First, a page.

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1: Tranexamic acid for the prevention of postpartum hemorrhage after vaginal delivery: the TRAAP trial

  • Loïc Sentilhes
    Affiliations
    Department of Obstetrics and Gynecology, Bordeaux University Hospital, Bordeaux, France

    Department of Obstetrics and Gynecology, Angers University Hospital, Angers, France
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  • Norbert Winer
    Affiliations
    Department of Obstetrics and Gynecology, University Medical Center of Nantes; Centre d'Investigation Clinique CIC Mere enfant, Nantes, France

    National Institute of Agricultural Research (INRA), UMR 1280, Physiology of Nutritional Adaptations, University of Nantes, IMAD and CRNH-Ouest, Nantes 44000, France
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  • Elie Azria
    Affiliations
    Maternity unit, Paris Saint Joseph Hospital, Paris Descartes University, Paris, France

    INSERM U1153, Obstetrical, Perinatal and Pediatric Epidemiology Research Team, Center for Epidemiology and Statistics, Sorbonne Paris Cité, DHU Risks in Pregnancy, Paris Descartes University, Paris, France
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  • Marie-Victoire Sénat
    Affiliations
    Department of Obstetrics and Gynecology, Kremlin-Bicetre University Hospital, Assistance Publique-Hôpitaux de Paris, Paris, France
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  • Camille Le Ray
    Affiliations
    INSERM U1153, Obstetrical, Perinatal and Pediatric Epidemiology Research Team, Center for Epidemiology and Statistics, Sorbonne Paris Cité, DHU Risks in Pregnancy, Paris Descartes University, Paris, France

    Port Royal Maternity Unit, Cochin Hospital, Assistance Publique-Hôpitaux de Paris, Paris, France; DHU Risks in Pregnancy; Paris Descartes University, Paris, France
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  • Delphine Vardon
    Affiliations
    Department of Obstetrics and Gynecology, Caen University Hospital, Caen, France
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  • Franck Perrotin
    Affiliations
    Department of Obstetrics and Gynecology, Tours University Hospital, Tours, France
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  • Raoul Desbrière
    Affiliations
    Department of Obstetrics and Gynecology, Saint-Jospeh Hospital, Marseille, France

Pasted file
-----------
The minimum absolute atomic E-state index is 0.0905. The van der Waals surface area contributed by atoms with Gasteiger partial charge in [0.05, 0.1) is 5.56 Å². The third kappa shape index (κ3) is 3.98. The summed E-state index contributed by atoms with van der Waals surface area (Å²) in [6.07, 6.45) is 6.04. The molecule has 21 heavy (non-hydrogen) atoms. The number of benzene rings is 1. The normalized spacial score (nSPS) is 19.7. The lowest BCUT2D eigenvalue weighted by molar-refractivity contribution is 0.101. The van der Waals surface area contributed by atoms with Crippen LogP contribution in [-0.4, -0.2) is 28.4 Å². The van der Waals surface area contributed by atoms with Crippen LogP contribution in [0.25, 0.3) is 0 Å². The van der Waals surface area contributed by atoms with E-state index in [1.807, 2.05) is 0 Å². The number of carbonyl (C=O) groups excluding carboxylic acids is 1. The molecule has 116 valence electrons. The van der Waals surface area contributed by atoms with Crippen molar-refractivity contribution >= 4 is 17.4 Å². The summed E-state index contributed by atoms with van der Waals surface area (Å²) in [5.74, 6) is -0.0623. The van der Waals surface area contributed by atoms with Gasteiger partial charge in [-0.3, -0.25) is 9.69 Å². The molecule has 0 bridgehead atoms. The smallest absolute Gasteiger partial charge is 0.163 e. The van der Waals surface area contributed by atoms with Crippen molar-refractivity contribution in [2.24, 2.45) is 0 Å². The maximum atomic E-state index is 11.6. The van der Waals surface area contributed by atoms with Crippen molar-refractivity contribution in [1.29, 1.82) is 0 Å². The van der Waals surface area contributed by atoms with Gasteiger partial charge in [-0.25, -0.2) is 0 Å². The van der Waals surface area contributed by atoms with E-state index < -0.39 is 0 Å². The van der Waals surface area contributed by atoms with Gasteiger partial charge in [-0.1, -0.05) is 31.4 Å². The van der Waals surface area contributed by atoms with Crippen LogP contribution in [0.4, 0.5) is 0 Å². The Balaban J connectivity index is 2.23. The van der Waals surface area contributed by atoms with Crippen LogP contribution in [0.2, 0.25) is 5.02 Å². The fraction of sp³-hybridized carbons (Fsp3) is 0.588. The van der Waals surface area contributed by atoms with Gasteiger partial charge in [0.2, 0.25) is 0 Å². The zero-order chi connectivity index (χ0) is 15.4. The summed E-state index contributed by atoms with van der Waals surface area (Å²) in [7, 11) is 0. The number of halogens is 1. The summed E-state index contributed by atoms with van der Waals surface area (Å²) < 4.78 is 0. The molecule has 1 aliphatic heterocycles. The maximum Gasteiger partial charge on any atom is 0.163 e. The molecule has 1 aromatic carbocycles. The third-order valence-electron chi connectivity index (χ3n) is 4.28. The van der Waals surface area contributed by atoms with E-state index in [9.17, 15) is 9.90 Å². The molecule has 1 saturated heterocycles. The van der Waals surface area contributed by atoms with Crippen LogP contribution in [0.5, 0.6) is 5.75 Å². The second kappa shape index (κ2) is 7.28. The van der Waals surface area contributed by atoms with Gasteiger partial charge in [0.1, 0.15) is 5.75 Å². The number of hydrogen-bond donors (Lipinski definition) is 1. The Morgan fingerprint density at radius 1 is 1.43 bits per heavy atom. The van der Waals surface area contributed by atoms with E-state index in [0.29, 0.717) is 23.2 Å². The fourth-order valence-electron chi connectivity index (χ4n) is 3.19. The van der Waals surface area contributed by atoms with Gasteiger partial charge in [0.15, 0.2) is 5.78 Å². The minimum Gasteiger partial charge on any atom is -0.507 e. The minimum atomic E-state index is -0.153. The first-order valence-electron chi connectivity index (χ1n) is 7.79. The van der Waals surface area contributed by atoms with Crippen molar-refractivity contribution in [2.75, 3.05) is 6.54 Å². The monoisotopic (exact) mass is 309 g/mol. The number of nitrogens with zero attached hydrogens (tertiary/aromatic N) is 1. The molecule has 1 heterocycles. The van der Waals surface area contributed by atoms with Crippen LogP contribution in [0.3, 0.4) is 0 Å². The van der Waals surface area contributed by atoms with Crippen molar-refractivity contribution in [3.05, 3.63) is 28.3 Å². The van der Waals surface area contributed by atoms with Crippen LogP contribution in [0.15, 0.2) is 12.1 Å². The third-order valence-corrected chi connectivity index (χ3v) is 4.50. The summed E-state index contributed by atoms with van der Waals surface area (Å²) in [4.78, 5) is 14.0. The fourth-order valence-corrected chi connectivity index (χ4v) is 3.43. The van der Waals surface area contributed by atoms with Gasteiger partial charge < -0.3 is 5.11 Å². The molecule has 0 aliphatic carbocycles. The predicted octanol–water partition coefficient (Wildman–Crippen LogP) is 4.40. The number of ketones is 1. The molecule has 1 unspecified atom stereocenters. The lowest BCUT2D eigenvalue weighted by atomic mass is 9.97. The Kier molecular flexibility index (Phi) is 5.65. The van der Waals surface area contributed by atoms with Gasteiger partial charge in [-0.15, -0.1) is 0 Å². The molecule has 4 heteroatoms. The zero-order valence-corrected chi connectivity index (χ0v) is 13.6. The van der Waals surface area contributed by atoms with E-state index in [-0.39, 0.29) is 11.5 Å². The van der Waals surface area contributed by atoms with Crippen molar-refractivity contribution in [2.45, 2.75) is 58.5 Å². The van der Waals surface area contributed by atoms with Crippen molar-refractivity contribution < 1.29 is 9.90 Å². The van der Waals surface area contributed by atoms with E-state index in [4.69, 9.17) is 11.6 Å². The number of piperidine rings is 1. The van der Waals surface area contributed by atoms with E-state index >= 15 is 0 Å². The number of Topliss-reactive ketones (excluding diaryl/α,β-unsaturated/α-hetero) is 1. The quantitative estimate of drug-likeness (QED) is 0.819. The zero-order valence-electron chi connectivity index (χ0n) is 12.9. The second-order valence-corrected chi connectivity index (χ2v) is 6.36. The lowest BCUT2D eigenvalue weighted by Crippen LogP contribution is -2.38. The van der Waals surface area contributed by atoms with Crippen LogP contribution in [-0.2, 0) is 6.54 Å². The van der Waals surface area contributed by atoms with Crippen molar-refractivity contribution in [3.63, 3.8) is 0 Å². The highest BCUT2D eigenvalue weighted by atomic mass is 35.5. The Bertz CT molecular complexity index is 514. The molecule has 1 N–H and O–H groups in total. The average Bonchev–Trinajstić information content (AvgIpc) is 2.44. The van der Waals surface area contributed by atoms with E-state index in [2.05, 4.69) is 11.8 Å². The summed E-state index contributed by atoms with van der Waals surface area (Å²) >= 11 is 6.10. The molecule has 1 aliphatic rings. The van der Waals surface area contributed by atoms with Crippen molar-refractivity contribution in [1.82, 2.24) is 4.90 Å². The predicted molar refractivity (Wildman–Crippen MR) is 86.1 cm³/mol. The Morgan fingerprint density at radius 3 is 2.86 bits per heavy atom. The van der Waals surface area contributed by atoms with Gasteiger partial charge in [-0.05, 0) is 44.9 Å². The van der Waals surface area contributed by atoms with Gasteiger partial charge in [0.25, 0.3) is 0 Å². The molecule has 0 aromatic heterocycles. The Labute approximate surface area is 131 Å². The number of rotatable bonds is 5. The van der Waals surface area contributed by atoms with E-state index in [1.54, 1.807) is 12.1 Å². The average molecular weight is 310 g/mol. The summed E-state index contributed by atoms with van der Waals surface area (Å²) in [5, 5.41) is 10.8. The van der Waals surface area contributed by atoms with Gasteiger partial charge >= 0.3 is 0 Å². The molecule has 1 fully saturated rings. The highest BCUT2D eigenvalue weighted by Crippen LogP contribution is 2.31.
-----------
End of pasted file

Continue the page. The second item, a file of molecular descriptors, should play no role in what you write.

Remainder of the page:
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  • Florent Fuchs
    Affiliations
    Department of Obstetrics and Gynecology, Montpelier University Hospital, Montpellier, France

    Inserm, CESP Centre for research in Epidemiology and Population Health, U1018, Reproduction and child development, Villejuif, France
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  • Gilles Kayem
    Affiliations
    INSERM U1153, Obstetrical, Perinatal and Pediatric Epidemiology Research Team, Center for Epidemiology and Statistics, Sorbonne Paris Cité, DHU Risks in Pregnancy, Paris Descartes University, Paris, France

    Department of Obstetrics and Gynecology, Trousseau Hospital, Assistance Publique-Hôpitaux de Paris, Paris, France
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  • Guillaume Ducarme
    Affiliations
    Department of Obstetrics and Gynecology, Centre Hospitalier Departemental, La Roche sur Yon, France
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  • Muriel Doret-Dion
    Affiliations
    Department of Obstetrics and Gynecology, Hospices Civils de Lyon, Hospital Femme-Mère-Enfant, University Lyon 1, France
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  • Cyril Huissoud
    Affiliations
    Department of Obstetrics and Gynecology, Croix Rousse University Hospital, Lyon, France
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  • Caroline Bohec
    Affiliations
    Department of Obstetrics and Gynecology, François Mitterrand Hospital, Pau, France
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  • Philippe Deruelle
    Affiliations